With higher education expenses galloping far ahead of inflation, parents at all income levels are finding it difficult to help out with their kids’ college education. If you’re one of many parents whose savings is coming up short, even with a 529 Savings Plan, a Coverdell, or other education-specific plan in place, you may be considering other options to cover the expense gap, including taking out a loan or dipping into retirement accounts.
Before going either route, be sure to fully explore the options available to your family, including potential grants, financial aid, work study programs and employer-provided education assistance programs. And if it’s too late to apply or your child won’t qualify for financial aid, your family may still qualify for one of the tax credits or deductions currently available. While these education-related tax credits won’t necessarily help every family due to limitations and income level phase-outs, they are worth exploring if you’re new to the education funding process.
If you want to explore using retirement savings or private loans to help close the funding gap, here is an overview of the available options in those areas.Read more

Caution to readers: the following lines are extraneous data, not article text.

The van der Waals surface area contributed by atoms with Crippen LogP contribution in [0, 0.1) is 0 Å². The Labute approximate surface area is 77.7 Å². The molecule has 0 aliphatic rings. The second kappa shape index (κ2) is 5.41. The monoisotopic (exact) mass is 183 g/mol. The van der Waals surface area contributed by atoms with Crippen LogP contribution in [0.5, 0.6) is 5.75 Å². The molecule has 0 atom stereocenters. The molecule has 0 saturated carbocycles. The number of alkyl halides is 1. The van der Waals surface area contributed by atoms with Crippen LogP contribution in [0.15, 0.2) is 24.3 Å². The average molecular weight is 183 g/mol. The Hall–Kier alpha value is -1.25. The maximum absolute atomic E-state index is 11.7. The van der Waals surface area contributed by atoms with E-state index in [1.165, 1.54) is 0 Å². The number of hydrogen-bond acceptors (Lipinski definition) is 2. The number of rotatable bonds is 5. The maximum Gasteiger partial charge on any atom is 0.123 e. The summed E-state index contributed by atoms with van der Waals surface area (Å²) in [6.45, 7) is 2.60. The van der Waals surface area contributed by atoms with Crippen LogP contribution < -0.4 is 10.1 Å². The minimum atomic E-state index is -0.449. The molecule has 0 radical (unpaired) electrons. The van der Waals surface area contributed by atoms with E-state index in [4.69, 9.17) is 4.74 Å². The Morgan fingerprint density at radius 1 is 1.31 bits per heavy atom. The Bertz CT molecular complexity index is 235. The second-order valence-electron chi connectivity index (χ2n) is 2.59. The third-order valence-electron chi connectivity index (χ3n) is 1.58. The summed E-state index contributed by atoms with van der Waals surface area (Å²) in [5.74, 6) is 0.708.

As the 2016 presidential hopefuls announce their plans to deal with student loan debt, student loan refinancing is once again at the center of the education debt debate. The media coverage thus far has made a couple of things pretty clear. First, a lot of people are unaware that they can apply to refinance federal student loans through a number of private lenders right now – no legislation required.Read more
The “should I go to grad school?” question is a lot different today than it was just a few years ago.
Between 2000 and 2012, graduate programs were the fastest growing segment of the higher education market, with the annual production of master’s degrees increasing 63% during that timeframe, according to federal data. In particular, enrollments spiked after the 2008 global financial crisis, when many people returned to school to bolster prospects in a depressed job market.Read more
If you’re thinking about going to graduate school, you’ve probably got a lot of questions – things like which program to pursue, what schools to consider, and whether to attend full- or part-time. You’re probably also wondering how to measure whether the investment in another degree will be worth it in the end.
While there are many non-monetary things to consider, like impact on professional development and job satisfaction, it’s important to keep the big picture in mind. Given the high cost of grad school (often accompanied by student loan debt), having a sense of the financial outcome the degree will provide can help you make a more informed decision about making such a big investment.Read more